Wednesday News Review

Wikileaks: Cameron and Osborne lack experience and are “light weight”

The head of the Bank of England privately criticised David Cameron and George Osborne for their lack of experience, the lack of depth in their inner circle and their tendency to think about issues only in terms of their electoral impact, according to leaked US embassy cables. Mervyn King told the US ambassador, Louis Susman, he had held private meetings with the two Conservative politicians before the election to urge them to draw up a detailed plan to reduce the deficit. He said the pair operated too much within a narrow circle and “had a tendency to think about issues only in terms of politics, and how they might affect Tory electorability”. He also predicted that economic recovery would be “a long drawn-out process”, since Britain had not been through an economic restructuring. – The Guardian

The disclosures could test the relationship between Mr King and the Prime Minister and his Chancellor. Labour is sure to exploit the embarrassment at Prime Minister’s Questions later today. Mr King’s fears, made in a meeting on Feb 16, were sent in a cable to the US Secretary of State, Hillary Clinton, and disclosed last night by the WikiLeaks website. The Governor complained that the future Prime Minister and Chancellor relied too heavily on a narrow circle of advisers. They also “had a tendency to think about issues only in terms of politics, and how they might affect Tory electorability [sic]”. Mr King also said he had held private meetings with the Tory leader and Mr Osborne before the election to urge them to draw up a detailed plan to reduce the deficit. – The Telegraph

The rightwing Conservative MP for Sevenoaks and now Conservative deputy chairman, Michael Fallon, also confided his doubts to US diplomats. His remarks were detailed in a cable sent in October 2008 titled: “Conservative party caught flat-footed by Brown’s quick manoeuvres on financial crisis, says senior Tory MP”. It stated: “The Tories’ response to the crisis has been regrettably tepid … The Conservative party felt the absence of a strong shadow chancellor and the party’s counter-proposals to Labour’s plans have been ‘all over the place’. Fallon particularly criticised Osborne’s op-ed piece in the October 28 Daily Telegraph as a ‘weak’, almost laughable, response to the economic crisis.” Mark Tokola, the embassy’s economic minister at the time, concluded: “Fallon’s comments to us reflected Conservative frustration – and some grudging admiration – for prime minister Brown’s skill in seizing the high ground during the economic crisis”. – The Guardian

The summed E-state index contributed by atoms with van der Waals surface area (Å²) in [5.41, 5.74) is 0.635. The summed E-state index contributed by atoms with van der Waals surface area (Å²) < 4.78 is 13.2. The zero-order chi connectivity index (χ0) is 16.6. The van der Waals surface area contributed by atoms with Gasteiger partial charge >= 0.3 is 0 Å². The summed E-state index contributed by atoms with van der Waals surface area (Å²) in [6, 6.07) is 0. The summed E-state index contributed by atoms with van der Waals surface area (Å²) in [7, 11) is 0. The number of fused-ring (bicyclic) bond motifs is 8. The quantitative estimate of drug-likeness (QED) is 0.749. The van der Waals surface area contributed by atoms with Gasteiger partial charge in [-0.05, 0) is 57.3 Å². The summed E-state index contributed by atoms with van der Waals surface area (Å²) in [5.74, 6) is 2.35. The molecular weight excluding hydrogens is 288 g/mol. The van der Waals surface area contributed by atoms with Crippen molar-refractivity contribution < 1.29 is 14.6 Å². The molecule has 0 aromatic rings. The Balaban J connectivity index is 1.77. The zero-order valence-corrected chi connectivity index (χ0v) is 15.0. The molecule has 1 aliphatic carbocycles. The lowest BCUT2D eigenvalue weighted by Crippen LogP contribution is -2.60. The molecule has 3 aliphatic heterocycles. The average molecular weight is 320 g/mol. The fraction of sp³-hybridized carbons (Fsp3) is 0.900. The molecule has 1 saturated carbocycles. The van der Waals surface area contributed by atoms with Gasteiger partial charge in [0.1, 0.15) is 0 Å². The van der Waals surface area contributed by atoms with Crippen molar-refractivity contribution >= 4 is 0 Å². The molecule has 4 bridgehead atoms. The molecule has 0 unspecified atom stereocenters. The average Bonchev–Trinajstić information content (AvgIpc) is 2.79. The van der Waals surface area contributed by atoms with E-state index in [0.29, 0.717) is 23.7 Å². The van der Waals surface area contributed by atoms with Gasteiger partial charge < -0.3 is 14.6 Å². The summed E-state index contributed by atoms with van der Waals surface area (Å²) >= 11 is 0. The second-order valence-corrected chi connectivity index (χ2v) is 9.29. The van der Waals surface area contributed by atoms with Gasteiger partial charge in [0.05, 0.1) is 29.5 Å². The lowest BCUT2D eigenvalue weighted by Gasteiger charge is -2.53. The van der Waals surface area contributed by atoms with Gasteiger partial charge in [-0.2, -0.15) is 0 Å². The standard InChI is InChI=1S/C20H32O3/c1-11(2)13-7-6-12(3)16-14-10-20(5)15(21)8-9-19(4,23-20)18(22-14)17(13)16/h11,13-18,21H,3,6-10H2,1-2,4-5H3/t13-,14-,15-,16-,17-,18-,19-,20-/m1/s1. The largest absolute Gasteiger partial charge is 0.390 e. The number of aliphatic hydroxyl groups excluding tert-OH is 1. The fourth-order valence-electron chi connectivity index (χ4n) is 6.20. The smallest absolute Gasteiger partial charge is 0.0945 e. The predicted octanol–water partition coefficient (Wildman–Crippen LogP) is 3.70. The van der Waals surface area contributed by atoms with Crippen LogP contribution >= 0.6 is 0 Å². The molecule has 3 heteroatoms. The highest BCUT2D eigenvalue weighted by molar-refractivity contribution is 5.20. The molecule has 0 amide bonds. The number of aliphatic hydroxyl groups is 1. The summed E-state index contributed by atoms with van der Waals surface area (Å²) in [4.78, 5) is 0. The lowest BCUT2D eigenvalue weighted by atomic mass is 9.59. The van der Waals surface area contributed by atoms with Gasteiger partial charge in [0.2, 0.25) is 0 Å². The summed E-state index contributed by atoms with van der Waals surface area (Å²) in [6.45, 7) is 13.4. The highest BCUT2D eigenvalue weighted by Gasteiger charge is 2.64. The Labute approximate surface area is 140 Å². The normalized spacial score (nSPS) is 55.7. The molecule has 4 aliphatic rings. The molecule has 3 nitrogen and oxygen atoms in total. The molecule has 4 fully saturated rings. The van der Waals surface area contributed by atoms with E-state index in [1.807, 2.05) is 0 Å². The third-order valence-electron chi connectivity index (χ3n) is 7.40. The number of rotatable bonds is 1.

Will they, won’t they?

NICK Clegg and Vince Cable yesterday hinted they may not vote on tuition fees – leaving their party in disarray. The Deputy Prime Minister refused to say if he’d back the Coalition’s plans to hike the fees to up to £9,000 a year. And Business Secretary Mr Cable – the minister in charge of the controversial plans – admitted he may ABSTAIN in the face of protests from Lib Dem MPs. Party sources also admitted they were listening to the views of student protesters, who held demonstrations against the plans yesterday. One senior Lib Dem said the party’s MPs were not “tone deaf” to the criticisms of the policy. – The Sun

Nick Clegg was asked several times in DPMQs whether he would vote for, against or abstain on tuition fees. He ducked the issue of his own vote, while pointing out that coalition government allowed for collective responsibility to be set aside. What was interesting was that the DPM made a notably stout defence of the policy, stressing it would help those on lower incomes and was much fairer than any upfront fees system. He really sounded like a man who genuinely believes the policy is The Right Thing To Do. And yet sources close to the leader were quick to clarify afterwards that the Lib Dem Parliamentary party has not agreed its line on this key issue. Earlier today, Vince Cable said that he was part of a team and I will observe team discipline”. That suggested that the party would thrash this all out and come to a common line. More importantly, his words suggested that there wouldn’t be the farcical situation where a few Cabinet ministers vote for, most abstain and some backbenchers vote against. – Paul Waugh

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